An article within the Feb 2020 edition of Assets, the magazine for members of the Institute of Asset Management (IAM), claimed that operational efficiency receives little attention in the asset management landscape. Dr Susan Lattanzio was one of a number of experts asked whether they supported this view. Within her response (Assets, May 2020 p.13) she proposes that organisations with mature asset management systems understand the benefits of operational efficiency and will have incorporated this thinking within their processes. For these, it is not a question of encouraging them to manage their operational efficiency – they are already doing this - it is about equipping them with the transdisciplinary tools and skills so they can balance operational efficiency against their other organisational objectives.
Managing assets and asset management are not the same thing. Although there is a long history of caring for assets (managing assets), the structured approach for deriving value from assets (asset management) is an emerging discipline. Ultimately, asset management is about realising value from assets which contributes towards achieving an organisation’s objectives.
Improvements in operational efficiency usually look to reduce waste and improve financial performance. Whilst this is important, a responsible asset owning organization will have objectives which encompass a range of economic, environmental and societal criteria such as return on assets, carbon emissions, and employee satisfaction. Therefore, organisations should look to achieve a balance across all the criteria they value.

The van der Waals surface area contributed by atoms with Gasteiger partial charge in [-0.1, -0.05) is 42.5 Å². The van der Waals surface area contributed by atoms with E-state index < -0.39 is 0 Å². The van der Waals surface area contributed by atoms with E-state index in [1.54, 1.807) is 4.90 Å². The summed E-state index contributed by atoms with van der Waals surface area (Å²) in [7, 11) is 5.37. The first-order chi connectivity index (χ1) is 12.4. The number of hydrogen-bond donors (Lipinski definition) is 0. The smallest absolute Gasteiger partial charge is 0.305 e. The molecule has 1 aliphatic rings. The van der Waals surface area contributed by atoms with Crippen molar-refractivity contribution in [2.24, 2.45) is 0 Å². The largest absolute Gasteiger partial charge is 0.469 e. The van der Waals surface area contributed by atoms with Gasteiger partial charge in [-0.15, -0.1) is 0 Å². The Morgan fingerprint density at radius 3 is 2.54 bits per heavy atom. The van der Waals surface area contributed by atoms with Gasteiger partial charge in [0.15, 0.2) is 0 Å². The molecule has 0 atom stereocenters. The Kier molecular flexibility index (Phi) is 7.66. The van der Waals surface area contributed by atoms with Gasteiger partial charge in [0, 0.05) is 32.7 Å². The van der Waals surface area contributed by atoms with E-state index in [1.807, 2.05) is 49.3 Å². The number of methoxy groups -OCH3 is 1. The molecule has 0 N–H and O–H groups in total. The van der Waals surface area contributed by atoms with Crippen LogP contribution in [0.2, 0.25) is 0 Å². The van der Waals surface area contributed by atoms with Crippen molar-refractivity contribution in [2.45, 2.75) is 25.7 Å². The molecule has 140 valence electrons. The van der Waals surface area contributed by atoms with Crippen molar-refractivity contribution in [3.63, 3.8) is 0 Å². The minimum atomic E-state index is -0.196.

Optimisation across a range of disparate criteria is not simple. It requires bringing together competing values, often with different units of measurement. Although holistic thinking is deeply embedded within asset management practice, in general, engineering education will not have equipped practitioners with the “human” or disciplinary skills required to identify everything which has value, or to create multi-criteria optimisation tools which bring together these elements. For effective practice, the asset management body of knowledge needs to ensure that it is providing the transdisciplinary tools and skills to bridge this gap.